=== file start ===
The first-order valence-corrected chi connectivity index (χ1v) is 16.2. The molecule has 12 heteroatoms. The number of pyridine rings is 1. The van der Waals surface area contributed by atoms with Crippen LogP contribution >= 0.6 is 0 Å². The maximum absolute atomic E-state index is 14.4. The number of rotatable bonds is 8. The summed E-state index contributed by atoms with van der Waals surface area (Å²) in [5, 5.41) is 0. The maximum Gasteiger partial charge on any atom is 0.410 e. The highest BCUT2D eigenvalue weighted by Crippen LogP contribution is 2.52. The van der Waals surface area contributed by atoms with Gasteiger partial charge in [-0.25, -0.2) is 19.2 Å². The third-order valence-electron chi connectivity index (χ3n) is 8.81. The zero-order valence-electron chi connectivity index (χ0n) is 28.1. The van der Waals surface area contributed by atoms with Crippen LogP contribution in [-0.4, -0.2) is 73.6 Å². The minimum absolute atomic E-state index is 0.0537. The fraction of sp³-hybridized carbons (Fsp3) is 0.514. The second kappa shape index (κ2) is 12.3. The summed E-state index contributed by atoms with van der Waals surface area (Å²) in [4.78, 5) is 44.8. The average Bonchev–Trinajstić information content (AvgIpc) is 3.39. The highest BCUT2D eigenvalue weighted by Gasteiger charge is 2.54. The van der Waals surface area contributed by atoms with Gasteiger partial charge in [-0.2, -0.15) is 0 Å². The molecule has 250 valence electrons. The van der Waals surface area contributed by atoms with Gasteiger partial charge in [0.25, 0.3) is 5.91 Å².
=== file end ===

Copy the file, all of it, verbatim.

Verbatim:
The first-order valence-corrected chi connectivity index (χ1v) is 16.2. The molecule has 12 heteroatoms. The number of pyridine rings is 1. The van der Waals surface area contributed by atoms with Crippen LogP contribution >= 0.6 is 0 Å². The maximum absolute atomic E-state index is 14.4. The number of rotatable bonds is 8. The summed E-state index contributed by atoms with van der Waals surface area (Å²) in [5, 5.41) is 0. The maximum Gasteiger partial charge on any atom is 0.410 e. The highest BCUT2D eigenvalue weighted by Crippen LogP contribution is 2.52. The van der Waals surface area contributed by atoms with Gasteiger partial charge in [-0.25, -0.2) is 19.2 Å². The third-order valence-electron chi connectivity index (χ3n) is 8.81. The zero-order valence-electron chi connectivity index (χ0n) is 28.1. The van der Waals surface area contributed by atoms with Crippen LogP contribution in [-0.4, -0.2) is 73.6 Å². The minimum absolute atomic E-state index is 0.0537. The fraction of sp³-hybridized carbons (Fsp3) is 0.514. The second kappa shape index (κ2) is 12.3. The summed E-state index contributed by atoms with van der Waals surface area (Å²) in [4.78, 5) is 44.8. The average Bonchev–Trinajstić information content (AvgIpc) is 3.39. The highest BCUT2D eigenvalue weighted by Gasteiger charge is 2.54. The van der Waals surface area contributed by atoms with Gasteiger partial charge in [-0.2, -0.15) is 0 Å². The molecule has 250 valence electrons. The van der Waals surface area contributed by atoms with Gasteiger partial charge in [0.25, 0.3) is 5.91 Å².